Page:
Share this article

​As part the City of Joburg’s drive to reduce lifestyle diseases such as hypertension, it runs awareness campaigns at all its regions.

To observe World Hypertension Day on 17 May 2018, the City invited residents screening for hypertension and other chronic conditions such as diabetes, high cholesterol and prostate cancer.

This year’s theme for World Hypertension Day is “know your numbers”. This is to create awareness around high blood pressure. Hypertension is abnormally high blood pressure. In South Africa, one out of three adults live with high blood pressure and it is responsible for one in every two strokes and two in every five heart attacks.

Hypertension is known as a “silent killer” because there are rarely any symptoms or visible signs. As a result, more than 50% of people with high blood pressure are unaware of their condition.

The City’s 81 clinics are the first point of contact for many residents seeking medical care. Uncontrolled hypertensive patients are reviewed by doctors at the clinics and are referred to higher levels of care where necessary.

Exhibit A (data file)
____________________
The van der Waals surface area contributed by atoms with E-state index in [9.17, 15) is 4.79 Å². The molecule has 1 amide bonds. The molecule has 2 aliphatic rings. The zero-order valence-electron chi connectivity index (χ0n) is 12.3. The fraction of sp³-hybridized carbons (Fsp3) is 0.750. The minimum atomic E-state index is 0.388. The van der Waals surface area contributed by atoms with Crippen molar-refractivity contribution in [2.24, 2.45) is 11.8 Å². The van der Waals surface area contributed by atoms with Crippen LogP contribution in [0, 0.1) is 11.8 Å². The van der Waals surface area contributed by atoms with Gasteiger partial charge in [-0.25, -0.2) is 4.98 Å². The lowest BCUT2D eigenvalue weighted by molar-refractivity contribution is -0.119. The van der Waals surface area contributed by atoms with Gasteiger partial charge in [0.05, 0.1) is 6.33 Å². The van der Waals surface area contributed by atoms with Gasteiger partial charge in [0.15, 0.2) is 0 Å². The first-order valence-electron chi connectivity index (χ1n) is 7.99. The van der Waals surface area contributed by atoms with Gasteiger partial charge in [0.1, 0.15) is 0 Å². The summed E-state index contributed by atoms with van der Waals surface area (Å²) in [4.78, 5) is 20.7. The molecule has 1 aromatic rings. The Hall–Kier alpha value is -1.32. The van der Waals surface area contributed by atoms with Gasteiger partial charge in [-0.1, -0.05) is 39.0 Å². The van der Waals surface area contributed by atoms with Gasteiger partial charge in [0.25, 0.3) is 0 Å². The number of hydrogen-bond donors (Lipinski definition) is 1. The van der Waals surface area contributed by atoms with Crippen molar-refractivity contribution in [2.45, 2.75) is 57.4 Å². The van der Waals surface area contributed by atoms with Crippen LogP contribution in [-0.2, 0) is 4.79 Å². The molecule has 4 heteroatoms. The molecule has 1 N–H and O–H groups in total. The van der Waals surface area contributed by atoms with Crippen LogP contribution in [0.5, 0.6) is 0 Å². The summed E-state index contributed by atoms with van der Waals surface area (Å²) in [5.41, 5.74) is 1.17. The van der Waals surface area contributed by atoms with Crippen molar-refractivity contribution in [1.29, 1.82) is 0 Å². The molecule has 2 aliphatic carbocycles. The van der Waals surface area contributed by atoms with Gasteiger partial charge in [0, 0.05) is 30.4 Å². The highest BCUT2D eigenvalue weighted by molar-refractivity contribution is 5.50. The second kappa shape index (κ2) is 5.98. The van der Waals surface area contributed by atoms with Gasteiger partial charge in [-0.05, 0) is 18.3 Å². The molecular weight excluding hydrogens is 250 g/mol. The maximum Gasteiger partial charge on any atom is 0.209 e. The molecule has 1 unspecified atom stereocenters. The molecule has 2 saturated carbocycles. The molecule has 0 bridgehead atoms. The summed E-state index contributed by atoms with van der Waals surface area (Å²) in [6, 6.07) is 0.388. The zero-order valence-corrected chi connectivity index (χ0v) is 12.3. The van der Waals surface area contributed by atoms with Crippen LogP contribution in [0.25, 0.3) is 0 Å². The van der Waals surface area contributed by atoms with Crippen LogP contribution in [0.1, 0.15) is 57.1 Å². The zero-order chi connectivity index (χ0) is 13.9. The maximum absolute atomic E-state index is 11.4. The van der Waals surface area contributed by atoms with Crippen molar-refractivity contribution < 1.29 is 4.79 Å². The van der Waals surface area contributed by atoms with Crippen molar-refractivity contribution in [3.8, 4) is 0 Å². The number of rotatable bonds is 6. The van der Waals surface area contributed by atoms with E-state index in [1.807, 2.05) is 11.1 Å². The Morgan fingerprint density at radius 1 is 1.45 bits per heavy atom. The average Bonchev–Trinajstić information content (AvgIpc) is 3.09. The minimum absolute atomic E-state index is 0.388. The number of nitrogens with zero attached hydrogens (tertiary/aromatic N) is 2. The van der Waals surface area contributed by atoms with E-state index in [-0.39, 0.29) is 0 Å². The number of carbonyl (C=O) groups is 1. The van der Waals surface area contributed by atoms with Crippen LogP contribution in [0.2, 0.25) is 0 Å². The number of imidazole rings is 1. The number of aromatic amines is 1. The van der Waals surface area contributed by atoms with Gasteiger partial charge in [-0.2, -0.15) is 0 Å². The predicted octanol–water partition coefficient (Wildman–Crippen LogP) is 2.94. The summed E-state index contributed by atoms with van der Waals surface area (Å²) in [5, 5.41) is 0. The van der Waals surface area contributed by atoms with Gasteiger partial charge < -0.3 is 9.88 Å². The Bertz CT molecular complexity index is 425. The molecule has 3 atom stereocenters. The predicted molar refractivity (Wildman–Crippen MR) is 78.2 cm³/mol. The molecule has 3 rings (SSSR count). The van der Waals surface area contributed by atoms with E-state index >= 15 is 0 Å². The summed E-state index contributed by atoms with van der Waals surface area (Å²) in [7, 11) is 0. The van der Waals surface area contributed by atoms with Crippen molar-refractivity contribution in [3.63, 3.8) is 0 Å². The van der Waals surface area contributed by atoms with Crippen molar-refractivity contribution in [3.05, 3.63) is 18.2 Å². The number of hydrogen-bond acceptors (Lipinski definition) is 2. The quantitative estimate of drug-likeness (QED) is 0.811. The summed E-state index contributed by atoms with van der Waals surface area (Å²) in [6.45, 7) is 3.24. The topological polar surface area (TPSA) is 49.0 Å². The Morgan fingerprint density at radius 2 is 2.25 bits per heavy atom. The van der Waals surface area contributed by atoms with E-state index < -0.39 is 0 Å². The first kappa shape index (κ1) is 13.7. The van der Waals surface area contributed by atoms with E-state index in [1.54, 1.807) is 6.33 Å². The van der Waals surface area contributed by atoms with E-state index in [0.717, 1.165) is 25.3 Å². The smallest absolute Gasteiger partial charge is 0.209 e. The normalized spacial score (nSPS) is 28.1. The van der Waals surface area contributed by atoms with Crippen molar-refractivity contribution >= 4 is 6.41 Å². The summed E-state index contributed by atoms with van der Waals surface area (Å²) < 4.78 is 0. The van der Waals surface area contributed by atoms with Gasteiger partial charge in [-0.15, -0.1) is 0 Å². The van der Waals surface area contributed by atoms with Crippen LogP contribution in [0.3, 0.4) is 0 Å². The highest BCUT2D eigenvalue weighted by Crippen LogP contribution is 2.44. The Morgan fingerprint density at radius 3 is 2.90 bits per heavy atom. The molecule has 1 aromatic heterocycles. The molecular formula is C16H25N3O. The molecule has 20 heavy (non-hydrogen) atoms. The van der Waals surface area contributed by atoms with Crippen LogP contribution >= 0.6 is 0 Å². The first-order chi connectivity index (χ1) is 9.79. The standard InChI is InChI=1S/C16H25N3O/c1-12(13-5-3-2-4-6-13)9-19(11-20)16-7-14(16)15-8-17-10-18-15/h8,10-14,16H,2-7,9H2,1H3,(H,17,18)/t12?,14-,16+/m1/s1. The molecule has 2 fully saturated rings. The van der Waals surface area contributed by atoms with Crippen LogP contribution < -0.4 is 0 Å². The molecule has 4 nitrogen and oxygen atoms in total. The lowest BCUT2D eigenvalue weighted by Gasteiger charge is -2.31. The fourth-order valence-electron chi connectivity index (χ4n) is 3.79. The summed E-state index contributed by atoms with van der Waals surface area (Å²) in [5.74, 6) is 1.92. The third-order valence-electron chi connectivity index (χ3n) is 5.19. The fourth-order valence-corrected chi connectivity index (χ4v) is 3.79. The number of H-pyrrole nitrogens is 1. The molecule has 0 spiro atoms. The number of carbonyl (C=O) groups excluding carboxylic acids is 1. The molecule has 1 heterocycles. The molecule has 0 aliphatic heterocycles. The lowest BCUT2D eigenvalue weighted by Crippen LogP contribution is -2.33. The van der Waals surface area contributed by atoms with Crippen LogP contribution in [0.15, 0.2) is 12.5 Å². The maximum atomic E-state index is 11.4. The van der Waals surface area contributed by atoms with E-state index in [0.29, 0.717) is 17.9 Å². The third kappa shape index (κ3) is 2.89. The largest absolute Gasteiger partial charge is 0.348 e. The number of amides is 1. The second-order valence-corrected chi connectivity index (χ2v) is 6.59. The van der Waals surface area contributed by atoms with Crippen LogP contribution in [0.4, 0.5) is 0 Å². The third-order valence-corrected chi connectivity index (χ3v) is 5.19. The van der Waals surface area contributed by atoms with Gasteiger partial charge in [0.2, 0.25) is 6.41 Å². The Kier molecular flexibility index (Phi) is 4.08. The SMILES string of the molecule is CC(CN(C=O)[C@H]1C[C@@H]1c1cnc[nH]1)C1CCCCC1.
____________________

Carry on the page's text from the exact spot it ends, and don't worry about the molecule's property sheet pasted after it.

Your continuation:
From January to March 2018, the City’s clinics screened over 314 572 patients older than 40 years for hypertension. 

“The City of Joburg is a caring administration that is creating an inclusive society with enhanced quality of life. The City is actively participating in ensuring that its residents are healthy,” said Member of the Mayoral Committee for Health and Social Development Cllr Mpho Phalatse. 

MMC Phalatse said the City’s Health and Social Department urges residents to look out for signs of hypertension.

“These may include symptoms such as headaches, shortness of breath or nosebleeds but these signs and symptoms are not specific and usually don’t occur until high blood pressure has reached a severe or life-threatening stage. Lifestyle conditions such as being overweight, stress, smoking and old age contribute to hypertension,” said MMC Phalatse. 

The good news is hypertension can be controlled or even prevented by adopting a healthier lifestyle. Reducing fat and salt intake and eating plenty of fruit and vegetables makes a difference. Commit yourself to regular physical exercise, maintaining a healthy weights and limit alcohol intake. 

The City’s Health and Social Department coordinates 5km walks to encourage members of the communities to adopt a healthy lifestyle. The City’s health promoters also give health talks in the clinics about hypertension, nutrition and physical activities.